December 14, 1995
Digest: A judge may recount his/her recollection of an event, the judge witnessed, to an attorney retained by a party to determine whether the event may be actionable.
Rules: 22 NYCRR 100.2(c); 22 NYCRR 100.3(C)(1) (1)
A Town justice witnessed an argument between two individuals. The justice believes that the spouse of one of the protagonists of the argument is "taking legal action". The justice also believes that "there is a possibility" that the other participant in the argument might face arraignment on charges of harassment or disorderly conduct. In the event this possibility materializes, the justice may be requested to preside at the arraignment.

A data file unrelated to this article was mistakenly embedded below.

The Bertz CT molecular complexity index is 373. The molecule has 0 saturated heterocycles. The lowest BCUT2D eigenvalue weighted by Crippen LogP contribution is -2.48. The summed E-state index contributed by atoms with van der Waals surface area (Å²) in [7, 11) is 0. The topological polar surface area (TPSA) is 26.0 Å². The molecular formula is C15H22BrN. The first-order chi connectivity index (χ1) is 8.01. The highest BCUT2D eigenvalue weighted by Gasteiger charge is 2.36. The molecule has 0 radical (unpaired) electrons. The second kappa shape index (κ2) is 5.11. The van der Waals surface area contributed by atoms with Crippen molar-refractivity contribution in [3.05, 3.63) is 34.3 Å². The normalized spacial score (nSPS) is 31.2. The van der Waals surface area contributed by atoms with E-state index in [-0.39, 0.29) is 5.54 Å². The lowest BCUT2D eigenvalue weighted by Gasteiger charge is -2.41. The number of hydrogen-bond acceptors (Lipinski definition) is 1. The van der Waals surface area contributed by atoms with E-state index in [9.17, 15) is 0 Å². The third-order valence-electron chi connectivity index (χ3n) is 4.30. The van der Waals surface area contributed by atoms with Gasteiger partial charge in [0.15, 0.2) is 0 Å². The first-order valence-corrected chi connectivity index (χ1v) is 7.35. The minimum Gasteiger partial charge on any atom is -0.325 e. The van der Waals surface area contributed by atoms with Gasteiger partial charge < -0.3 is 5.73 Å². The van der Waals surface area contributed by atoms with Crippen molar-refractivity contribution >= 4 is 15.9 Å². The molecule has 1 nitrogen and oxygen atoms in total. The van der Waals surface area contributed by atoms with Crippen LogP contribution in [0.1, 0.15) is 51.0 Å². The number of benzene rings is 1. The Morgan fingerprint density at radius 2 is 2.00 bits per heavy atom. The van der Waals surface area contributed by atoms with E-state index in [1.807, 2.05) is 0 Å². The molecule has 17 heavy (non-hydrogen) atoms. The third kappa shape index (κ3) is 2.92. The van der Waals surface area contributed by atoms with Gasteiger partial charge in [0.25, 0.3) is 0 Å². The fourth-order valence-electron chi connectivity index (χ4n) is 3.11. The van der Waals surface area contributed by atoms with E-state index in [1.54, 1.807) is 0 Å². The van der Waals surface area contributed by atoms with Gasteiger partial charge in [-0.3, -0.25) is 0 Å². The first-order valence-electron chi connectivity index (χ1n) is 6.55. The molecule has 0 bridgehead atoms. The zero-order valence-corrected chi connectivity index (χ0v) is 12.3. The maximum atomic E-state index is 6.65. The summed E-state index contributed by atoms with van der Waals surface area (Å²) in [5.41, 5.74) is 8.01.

The individual who has taken "legal action" has requested that the justice furnish him/her with a letter containing an unsworn narrative of the events surrounding the argument the justice witnessed.
In general, judges may testify as fact witnesses, preferably, but not necessarily pursuant to subpoena (see Opinions 90-26, 89-76). "The decision of any witness to be interviewed by counsel for any or all parties to a proceeding prior to an ... appearance is personal, and not ethical in nature" (Opinion 88-155). Hence, there is no absolute ethical bar to the justice's providing the statement requested, if he/she wishes to do so.
Also, the Committee does not believe that furnishing the letter would alter the justice's status vis-a-vis the need for disqualification because such disqualification would be required in light of the judge's "personal knowledge of disputed evidentiary facts" (22 NYCRR 100.3 [c][a][i]).